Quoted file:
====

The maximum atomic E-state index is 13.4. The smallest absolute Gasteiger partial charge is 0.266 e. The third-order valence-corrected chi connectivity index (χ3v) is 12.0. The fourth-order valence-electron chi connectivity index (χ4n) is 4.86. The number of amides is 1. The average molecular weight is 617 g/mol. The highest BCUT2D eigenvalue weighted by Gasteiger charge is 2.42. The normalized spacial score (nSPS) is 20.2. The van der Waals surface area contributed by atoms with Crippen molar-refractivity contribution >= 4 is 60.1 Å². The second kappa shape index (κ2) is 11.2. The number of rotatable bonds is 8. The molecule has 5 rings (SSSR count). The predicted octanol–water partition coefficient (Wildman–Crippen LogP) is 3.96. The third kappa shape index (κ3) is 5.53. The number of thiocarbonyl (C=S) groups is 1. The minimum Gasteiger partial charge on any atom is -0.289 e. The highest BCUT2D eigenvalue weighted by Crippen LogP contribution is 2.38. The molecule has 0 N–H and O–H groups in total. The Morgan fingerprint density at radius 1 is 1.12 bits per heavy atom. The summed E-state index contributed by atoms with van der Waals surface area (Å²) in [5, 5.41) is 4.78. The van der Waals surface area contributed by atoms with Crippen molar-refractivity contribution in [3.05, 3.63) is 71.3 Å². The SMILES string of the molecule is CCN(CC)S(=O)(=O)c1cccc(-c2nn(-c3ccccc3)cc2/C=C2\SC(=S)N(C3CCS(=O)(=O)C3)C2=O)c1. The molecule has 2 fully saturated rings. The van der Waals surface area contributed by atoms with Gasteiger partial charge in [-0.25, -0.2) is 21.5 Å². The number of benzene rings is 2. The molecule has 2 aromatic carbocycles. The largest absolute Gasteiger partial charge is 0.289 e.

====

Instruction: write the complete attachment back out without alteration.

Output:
The maximum atomic E-state index is 13.4. The smallest absolute Gasteiger partial charge is 0.266 e. The third-order valence-corrected chi connectivity index (χ3v) is 12.0. The fourth-order valence-electron chi connectivity index (χ4n) is 4.86. The number of amides is 1. The average molecular weight is 617 g/mol. The highest BCUT2D eigenvalue weighted by Gasteiger charge is 2.42. The normalized spacial score (nSPS) is 20.2. The van der Waals surface area contributed by atoms with Crippen molar-refractivity contribution >= 4 is 60.1 Å². The second kappa shape index (κ2) is 11.2. The number of rotatable bonds is 8. The molecule has 5 rings (SSSR count). The predicted octanol–water partition coefficient (Wildman–Crippen LogP) is 3.96. The third kappa shape index (κ3) is 5.53. The number of thiocarbonyl (C=S) groups is 1. The minimum Gasteiger partial charge on any atom is -0.289 e. The highest BCUT2D eigenvalue weighted by Crippen LogP contribution is 2.38. The molecule has 0 N–H and O–H groups in total. The Morgan fingerprint density at radius 1 is 1.12 bits per heavy atom. The summed E-state index contributed by atoms with van der Waals surface area (Å²) in [5, 5.41) is 4.78. The van der Waals surface area contributed by atoms with Crippen molar-refractivity contribution in [3.05, 3.63) is 71.3 Å². The SMILES string of the molecule is CCN(CC)S(=O)(=O)c1cccc(-c2nn(-c3ccccc3)cc2/C=C2\SC(=S)N(C3CCS(=O)(=O)C3)C2=O)c1. The molecule has 2 fully saturated rings. The van der Waals surface area contributed by atoms with Gasteiger partial charge in [-0.25, -0.2) is 21.5 Å². The number of benzene rings is 2. The molecule has 2 aromatic carbocycles. The largest absolute Gasteiger partial charge is 0.289 e.